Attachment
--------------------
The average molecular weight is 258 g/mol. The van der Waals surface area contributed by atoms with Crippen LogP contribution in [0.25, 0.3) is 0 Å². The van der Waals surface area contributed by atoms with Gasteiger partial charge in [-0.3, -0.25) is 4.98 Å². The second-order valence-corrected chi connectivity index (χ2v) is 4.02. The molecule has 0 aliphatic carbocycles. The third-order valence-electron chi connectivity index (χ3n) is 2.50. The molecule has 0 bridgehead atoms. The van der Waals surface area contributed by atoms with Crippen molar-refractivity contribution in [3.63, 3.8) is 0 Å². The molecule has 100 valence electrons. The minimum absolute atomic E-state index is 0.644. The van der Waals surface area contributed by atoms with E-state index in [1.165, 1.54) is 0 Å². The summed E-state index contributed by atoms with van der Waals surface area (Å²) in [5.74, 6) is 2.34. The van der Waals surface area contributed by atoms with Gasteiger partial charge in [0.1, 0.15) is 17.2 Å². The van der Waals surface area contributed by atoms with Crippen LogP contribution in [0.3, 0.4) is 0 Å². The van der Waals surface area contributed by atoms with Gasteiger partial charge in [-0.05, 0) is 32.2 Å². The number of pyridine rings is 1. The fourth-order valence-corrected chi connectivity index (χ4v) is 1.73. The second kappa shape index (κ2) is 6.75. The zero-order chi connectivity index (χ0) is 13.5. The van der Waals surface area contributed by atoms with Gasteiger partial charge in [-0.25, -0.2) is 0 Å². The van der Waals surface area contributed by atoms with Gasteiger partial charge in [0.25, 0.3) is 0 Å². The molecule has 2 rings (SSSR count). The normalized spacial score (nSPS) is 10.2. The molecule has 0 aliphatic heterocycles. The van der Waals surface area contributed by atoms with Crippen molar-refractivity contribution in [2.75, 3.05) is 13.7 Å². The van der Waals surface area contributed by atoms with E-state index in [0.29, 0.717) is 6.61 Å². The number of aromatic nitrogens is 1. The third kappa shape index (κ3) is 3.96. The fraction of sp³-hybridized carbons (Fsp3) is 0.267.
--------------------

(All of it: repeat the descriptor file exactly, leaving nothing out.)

The average molecular weight is 258 g/mol. The van der Waals surface area contributed by atoms with Crippen LogP contribution in [0.25, 0.3) is 0 Å². The van der Waals surface area contributed by atoms with Gasteiger partial charge in [-0.3, -0.25) is 4.98 Å². The second-order valence-corrected chi connectivity index (χ2v) is 4.02. The molecule has 0 aliphatic carbocycles. The third-order valence-electron chi connectivity index (χ3n) is 2.50. The molecule has 0 bridgehead atoms. The van der Waals surface area contributed by atoms with Crippen molar-refractivity contribution in [3.63, 3.8) is 0 Å². The molecule has 100 valence electrons. The minimum absolute atomic E-state index is 0.644. The van der Waals surface area contributed by atoms with E-state index in [1.165, 1.54) is 0 Å². The summed E-state index contributed by atoms with van der Waals surface area (Å²) in [5.74, 6) is 2.34. The van der Waals surface area contributed by atoms with Gasteiger partial charge in [0.1, 0.15) is 17.2 Å². The van der Waals surface area contributed by atoms with Crippen LogP contribution in [0.3, 0.4) is 0 Å². The van der Waals surface area contributed by atoms with Gasteiger partial charge in [-0.05, 0) is 32.2 Å². The number of pyridine rings is 1. The fourth-order valence-corrected chi connectivity index (χ4v) is 1.73. The second kappa shape index (κ2) is 6.75. The zero-order chi connectivity index (χ0) is 13.5. The van der Waals surface area contributed by atoms with Gasteiger partial charge in [-0.25, -0.2) is 0 Å². The van der Waals surface area contributed by atoms with Gasteiger partial charge in [0.25, 0.3) is 0 Å². The molecule has 2 rings (SSSR count). The normalized spacial score (nSPS) is 10.2. The molecule has 0 aliphatic heterocycles. The van der Waals surface area contributed by atoms with Crippen molar-refractivity contribution in [2.75, 3.05) is 13.7 Å². The van der Waals surface area contributed by atoms with E-state index in [0.29, 0.717) is 6.61 Å². The number of aromatic nitrogens is 1. The third kappa shape index (κ3) is 3.96. The fraction of sp³-hybridized carbons (Fsp3) is 0.267.